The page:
Around the world, many governments have used the COVID-19 pandemic as a pretext to control information flows and silence voices of dissent. Claiming the need to protect the public from panic and keep people informed with correct information, some countries adopted or amended laws penalizing the distribution of disinformation. In a recent report by the Law Library of the Library of Congress at the request of IREX, researchers detailed how governments in 20 countries have restricted media organizations’ rights and curtailed freedom of speech during the pandemic.
Local media is crucial for democracy, but under stress in both the United States and Europe.
The Embassy of the Czech Republic, in collaboration with Radio Free Europe/Radio Liberty (RFE/RL), presents the online discussion Radio Free Europe at 70: Its Importance Then and Now with former RFE/RL directors Jamie Fly and Tom Dine moderated by Tomáš Etzler on December 9, 2020, from 10-11 am.
Today, the U.S. Agency for Global Media (USAGM) honored excellence in journalism at its five broadcast networks during the 19th David Burke Distinguished Journalism Awards ceremony, which was held online.
Ukraine’s local elections on October 25 are highly contested and impossible to predict. Following President Zelenskiy’s landslide victory last year, he and his party have fallen in the polls, with approval ratings hovering below 35 percent. With deadlocked peace talks, a continued war in the Donbas, stalled reforms, and increased coronavirus cases devastating the economy, a 2019-style victory for Servant of the People is increasingly unlikely. The new electoral code, which bars independents from running in districts with more than 10,000 citizens, further complicates the picture.
As the COVID-19 pandemic has spread around the world, journalists have made covering the crisis a priority. However, along with increased health risks and declining advertisement revenues, media must also contend with a new set of challenges brought by the pandemic. With COVID-19 data and health information now at the forefront of public attention, information verification is of utmost importance and consequence. At the same time, journalists are combatting increased polarization while being flooded with misinformation. In some countries, the governments are cracking down on independent journalists reporting on the crisis.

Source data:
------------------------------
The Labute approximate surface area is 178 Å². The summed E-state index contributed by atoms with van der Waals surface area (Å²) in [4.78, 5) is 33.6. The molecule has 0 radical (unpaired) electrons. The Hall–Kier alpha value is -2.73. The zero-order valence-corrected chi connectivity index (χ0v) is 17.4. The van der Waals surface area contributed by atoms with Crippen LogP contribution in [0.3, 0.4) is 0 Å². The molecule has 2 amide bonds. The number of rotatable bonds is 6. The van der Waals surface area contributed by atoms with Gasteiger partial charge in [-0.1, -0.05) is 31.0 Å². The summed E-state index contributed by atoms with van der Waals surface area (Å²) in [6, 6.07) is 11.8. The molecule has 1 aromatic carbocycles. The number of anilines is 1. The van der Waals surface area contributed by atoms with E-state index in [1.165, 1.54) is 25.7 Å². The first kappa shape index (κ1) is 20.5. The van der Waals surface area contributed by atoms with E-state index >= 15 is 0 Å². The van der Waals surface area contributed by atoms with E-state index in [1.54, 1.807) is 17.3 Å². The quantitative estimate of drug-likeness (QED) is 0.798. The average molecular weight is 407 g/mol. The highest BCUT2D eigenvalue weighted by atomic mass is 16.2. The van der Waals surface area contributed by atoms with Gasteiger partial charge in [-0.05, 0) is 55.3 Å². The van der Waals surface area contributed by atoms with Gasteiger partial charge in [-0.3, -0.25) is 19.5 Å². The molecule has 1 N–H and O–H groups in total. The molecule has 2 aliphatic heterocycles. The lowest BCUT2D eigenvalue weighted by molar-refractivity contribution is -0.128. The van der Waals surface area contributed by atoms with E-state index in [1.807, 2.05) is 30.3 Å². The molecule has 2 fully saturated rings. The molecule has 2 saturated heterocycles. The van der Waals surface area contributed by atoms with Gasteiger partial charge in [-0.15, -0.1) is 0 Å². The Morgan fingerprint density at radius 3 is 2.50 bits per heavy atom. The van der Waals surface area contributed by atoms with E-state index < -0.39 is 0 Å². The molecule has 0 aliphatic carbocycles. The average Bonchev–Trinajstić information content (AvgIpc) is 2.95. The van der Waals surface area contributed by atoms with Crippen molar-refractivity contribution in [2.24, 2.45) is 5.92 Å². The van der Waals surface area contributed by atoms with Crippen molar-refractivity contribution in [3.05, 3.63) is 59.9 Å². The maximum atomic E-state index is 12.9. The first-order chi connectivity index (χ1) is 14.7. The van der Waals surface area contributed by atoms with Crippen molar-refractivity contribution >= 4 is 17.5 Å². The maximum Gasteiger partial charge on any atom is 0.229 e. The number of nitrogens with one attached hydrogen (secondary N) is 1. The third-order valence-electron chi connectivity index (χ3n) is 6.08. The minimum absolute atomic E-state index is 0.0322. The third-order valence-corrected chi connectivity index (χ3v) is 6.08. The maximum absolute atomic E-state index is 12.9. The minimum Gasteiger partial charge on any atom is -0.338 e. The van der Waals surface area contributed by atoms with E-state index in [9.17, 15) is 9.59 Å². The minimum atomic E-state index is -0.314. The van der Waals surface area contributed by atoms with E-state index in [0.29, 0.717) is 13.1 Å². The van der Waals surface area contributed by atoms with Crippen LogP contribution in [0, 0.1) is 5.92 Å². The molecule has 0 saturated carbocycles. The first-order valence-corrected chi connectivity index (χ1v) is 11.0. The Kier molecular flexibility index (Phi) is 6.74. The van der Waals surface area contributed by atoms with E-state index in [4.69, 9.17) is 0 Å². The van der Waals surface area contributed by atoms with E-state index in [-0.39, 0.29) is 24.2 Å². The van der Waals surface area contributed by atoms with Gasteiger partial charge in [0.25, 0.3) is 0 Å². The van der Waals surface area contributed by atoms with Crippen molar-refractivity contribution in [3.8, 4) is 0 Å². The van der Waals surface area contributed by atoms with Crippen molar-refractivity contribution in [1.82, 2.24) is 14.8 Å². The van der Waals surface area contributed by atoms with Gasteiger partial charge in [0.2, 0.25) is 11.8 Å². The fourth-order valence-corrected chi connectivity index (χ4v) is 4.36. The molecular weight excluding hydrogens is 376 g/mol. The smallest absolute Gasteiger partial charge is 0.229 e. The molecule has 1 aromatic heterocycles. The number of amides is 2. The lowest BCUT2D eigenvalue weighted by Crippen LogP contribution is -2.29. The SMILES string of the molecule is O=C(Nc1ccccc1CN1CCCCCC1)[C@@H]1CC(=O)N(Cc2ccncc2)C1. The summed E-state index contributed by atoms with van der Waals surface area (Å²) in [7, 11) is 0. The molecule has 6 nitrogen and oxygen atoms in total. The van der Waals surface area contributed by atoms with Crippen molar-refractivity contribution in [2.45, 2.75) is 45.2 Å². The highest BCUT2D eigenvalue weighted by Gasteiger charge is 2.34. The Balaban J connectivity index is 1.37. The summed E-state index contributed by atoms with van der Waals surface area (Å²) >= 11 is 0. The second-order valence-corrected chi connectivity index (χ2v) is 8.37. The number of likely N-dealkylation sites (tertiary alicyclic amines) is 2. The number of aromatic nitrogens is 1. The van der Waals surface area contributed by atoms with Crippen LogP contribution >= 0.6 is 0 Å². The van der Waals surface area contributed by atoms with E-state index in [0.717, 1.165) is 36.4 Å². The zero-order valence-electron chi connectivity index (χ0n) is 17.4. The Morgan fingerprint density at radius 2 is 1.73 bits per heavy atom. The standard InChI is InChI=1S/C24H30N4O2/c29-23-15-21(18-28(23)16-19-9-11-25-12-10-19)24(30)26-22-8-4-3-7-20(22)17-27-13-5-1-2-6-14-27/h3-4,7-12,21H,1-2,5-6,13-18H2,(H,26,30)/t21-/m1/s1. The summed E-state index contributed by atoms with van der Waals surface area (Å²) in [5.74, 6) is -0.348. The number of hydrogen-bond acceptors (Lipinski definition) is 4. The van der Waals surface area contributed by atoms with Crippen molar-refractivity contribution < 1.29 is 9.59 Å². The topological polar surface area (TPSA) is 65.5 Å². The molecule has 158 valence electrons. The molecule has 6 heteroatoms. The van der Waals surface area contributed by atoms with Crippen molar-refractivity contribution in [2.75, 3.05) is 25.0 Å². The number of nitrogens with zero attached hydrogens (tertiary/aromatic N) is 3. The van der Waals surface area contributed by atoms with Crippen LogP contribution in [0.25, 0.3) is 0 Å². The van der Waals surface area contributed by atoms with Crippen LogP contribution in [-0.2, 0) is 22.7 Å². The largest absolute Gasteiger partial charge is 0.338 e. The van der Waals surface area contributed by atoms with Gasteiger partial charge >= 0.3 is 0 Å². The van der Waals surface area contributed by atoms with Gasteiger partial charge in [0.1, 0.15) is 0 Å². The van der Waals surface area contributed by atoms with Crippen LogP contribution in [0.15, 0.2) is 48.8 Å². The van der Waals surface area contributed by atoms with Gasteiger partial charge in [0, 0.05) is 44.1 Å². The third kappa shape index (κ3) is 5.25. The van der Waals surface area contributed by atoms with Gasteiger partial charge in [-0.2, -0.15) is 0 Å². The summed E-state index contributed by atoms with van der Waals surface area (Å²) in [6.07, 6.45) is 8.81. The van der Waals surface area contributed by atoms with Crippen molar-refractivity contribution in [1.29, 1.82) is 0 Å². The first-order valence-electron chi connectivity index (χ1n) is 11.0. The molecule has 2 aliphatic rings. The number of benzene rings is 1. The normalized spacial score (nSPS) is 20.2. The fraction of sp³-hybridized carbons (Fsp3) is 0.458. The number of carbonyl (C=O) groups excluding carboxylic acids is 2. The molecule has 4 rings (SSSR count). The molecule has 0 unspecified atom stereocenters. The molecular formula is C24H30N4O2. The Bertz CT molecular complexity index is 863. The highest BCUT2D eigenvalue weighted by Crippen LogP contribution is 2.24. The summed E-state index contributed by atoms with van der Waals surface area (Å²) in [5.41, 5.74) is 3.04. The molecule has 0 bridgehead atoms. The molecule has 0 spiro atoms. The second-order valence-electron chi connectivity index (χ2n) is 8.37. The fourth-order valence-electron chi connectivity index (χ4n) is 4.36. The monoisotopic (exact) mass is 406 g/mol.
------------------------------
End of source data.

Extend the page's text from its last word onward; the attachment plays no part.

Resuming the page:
The August 9 presidential election in Belarus has led to extensive protests throughout the nation, with the Belarusian population opposing the fraudulent election of the incumbent and longstanding authoritarian Aliaksandr Lukashenka. Mass demonstrations following the marred election, including increasing calls for political change, have been met by a brutal crackdown on Belarusians ordered by Lukashenka and his government and carried out by the security forces, resulting in several thousand detentions, dozens of injuries, and at least one death as of August 12. While Lukashenka’s repression continues unabated, impacting Belarus and protesting Belarusians, the main opposition candidate Sviatlana Tsikhanouskaya was forced to flee Belarus under duress to Lithuania for refuge. Meanwhile, the international response to the election has been mixed with China and Russia quickly congratulating Lukashenka and the EU, United States, and transatlantic partners calling the elections fraudulent, condemning and urging an end to Lukashenka’s unconscionable violent crackdown of Belarusians.
While there has been significant attention given to foreign influence operations by state-actors like Iran, far less has been given to how global events shape—and skew—the reality depicted by the Iranian regime to the Iranian people.